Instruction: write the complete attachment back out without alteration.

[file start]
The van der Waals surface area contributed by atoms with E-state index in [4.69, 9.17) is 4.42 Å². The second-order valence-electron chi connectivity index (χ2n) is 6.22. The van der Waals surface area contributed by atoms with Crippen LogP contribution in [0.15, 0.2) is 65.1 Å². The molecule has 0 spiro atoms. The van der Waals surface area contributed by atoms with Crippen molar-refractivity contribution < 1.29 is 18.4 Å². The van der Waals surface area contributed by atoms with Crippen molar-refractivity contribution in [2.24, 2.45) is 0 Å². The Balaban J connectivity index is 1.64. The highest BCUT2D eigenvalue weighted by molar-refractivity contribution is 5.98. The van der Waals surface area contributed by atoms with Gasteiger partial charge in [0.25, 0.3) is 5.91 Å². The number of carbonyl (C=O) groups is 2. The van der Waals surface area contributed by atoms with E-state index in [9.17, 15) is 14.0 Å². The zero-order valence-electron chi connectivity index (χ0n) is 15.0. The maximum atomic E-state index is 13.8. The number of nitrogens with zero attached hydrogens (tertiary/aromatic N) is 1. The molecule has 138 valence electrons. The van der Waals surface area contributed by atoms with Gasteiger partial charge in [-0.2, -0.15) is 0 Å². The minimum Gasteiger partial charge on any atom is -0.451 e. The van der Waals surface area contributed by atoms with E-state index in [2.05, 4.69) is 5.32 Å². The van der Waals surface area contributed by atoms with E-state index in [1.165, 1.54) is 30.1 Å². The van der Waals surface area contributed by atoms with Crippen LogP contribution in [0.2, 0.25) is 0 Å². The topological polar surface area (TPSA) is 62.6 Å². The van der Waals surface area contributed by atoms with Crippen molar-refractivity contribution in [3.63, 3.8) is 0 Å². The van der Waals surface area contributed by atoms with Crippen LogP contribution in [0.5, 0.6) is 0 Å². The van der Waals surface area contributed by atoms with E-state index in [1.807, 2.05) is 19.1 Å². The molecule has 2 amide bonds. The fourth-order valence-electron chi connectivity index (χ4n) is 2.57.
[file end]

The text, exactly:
The van der Waals surface area contributed by atoms with E-state index in [4.69, 9.17) is 4.42 Å². The second-order valence-electron chi connectivity index (χ2n) is 6.22. The van der Waals surface area contributed by atoms with Crippen LogP contribution in [0.15, 0.2) is 65.1 Å². The molecule has 0 spiro atoms. The van der Waals surface area contributed by atoms with Crippen molar-refractivity contribution < 1.29 is 18.4 Å². The van der Waals surface area contributed by atoms with Crippen molar-refractivity contribution in [2.24, 2.45) is 0 Å². The Balaban J connectivity index is 1.64. The highest BCUT2D eigenvalue weighted by molar-refractivity contribution is 5.98. The van der Waals surface area contributed by atoms with Gasteiger partial charge in [0.25, 0.3) is 5.91 Å². The number of carbonyl (C=O) groups is 2. The van der Waals surface area contributed by atoms with E-state index in [9.17, 15) is 14.0 Å². The zero-order valence-electron chi connectivity index (χ0n) is 15.0. The maximum atomic E-state index is 13.8. The number of nitrogens with zero attached hydrogens (tertiary/aromatic N) is 1. The molecule has 138 valence electrons. The van der Waals surface area contributed by atoms with Gasteiger partial charge in [-0.2, -0.15) is 0 Å². The minimum Gasteiger partial charge on any atom is -0.451 e. The van der Waals surface area contributed by atoms with E-state index in [2.05, 4.69) is 5.32 Å². The van der Waals surface area contributed by atoms with E-state index in [1.165, 1.54) is 30.1 Å². The van der Waals surface area contributed by atoms with Crippen LogP contribution in [0.2, 0.25) is 0 Å². The topological polar surface area (TPSA) is 62.6 Å². The van der Waals surface area contributed by atoms with Crippen molar-refractivity contribution in [3.63, 3.8) is 0 Å². The van der Waals surface area contributed by atoms with Crippen LogP contribution in [0.5, 0.6) is 0 Å². The van der Waals surface area contributed by atoms with E-state index in [1.807, 2.05) is 19.1 Å². The molecule has 2 amide bonds. The fourth-order valence-electron chi connectivity index (χ4n) is 2.57.